Wildlife Candid Camera – Infrared cameras ‘trap’ Thailand’s elusive wildlife

Tuesday, October 20, 2009posted by Bruce 11:49 AM

Wildlife Candid Camera – Infrared cameras ‘trap’ Thailand’s elusive wildlife

Indochinese tiger camera trapped in Sai Yok National Park

One evening as the shadows were melting into darkness in the jungle of Sai Yok National Park, an Indochinese tiger Panthera tigris corbetti was meandering up to a forest pool for his evening drink. At the planned position, a camera-trap mounted on a dead tree tripped a photograph of the cat, causing it to bound into a bamboo thicket. The tiger could not of course have understood exactly what had just taken place. Instinct triggered its reaction to the flash and the camera’s mechanical click. Taking a photograph of a tiger in the wild is a very daunting task but the wizardry of modern electronics has made the job much easier.

Gaur herd caught at a mineral deposit in Kaeng Krachan National Park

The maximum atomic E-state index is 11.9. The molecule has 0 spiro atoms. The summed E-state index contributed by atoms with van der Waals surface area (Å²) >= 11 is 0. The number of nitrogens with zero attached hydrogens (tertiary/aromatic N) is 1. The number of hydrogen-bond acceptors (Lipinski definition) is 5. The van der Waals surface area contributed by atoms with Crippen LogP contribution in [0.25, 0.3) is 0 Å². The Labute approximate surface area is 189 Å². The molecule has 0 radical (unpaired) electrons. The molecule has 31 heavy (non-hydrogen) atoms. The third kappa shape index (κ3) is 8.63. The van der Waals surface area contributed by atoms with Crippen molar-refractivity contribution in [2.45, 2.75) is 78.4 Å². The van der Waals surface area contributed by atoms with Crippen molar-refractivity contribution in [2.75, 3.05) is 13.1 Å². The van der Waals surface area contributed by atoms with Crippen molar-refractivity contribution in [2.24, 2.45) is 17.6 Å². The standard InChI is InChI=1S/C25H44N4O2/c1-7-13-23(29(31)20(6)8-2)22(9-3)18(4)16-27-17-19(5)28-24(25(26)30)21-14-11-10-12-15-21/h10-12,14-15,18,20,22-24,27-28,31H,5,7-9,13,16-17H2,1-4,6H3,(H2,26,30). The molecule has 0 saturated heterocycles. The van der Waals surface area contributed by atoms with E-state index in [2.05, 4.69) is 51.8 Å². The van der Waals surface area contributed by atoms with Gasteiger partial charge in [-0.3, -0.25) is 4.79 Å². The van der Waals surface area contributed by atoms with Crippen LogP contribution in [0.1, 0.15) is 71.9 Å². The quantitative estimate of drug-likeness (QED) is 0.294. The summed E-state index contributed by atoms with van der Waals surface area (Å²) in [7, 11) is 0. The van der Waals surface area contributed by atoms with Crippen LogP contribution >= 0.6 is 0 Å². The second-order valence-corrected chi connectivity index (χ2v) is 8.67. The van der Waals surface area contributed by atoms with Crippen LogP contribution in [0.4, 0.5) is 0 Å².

A few days later and just two kilometers away, another tiger pads slowly through the forest topping a 600-meter-high ridge in late afternoon. Its senses are on high alert for any movement or sound that could lead to its next meal. A passive infrared camera-trap set on a wildlife trail catches the tiger as it passes through an invisible motion-detection field. The time and date is recorded and the wildlife photographer has just triumphantly photographed one of Thailand’s rarest mammals in the wild – without even being there at the time; a rare candid wildlife photograph set off by the subject itself.

Mother and cub in Huai Kha Khaeng Wildlife Sanctuary

Far away in Huai Kha Khaeng Wildlife Sanctuary in Western Thailand, a mother leopard guides her young cub to a sambar kill. The carcass is ripe after a few days but still good for a full meal. In early-morning darkness the leopards trigger an active infrared SLR camera and strobe strategically positioned close to the dead deer. When the film was processed, I saw two feeding leopards – a mother and its cub. The female is yellow but the young one is black. Photographs of the notoriously elusive leopard would be far rarer if not for modern technology.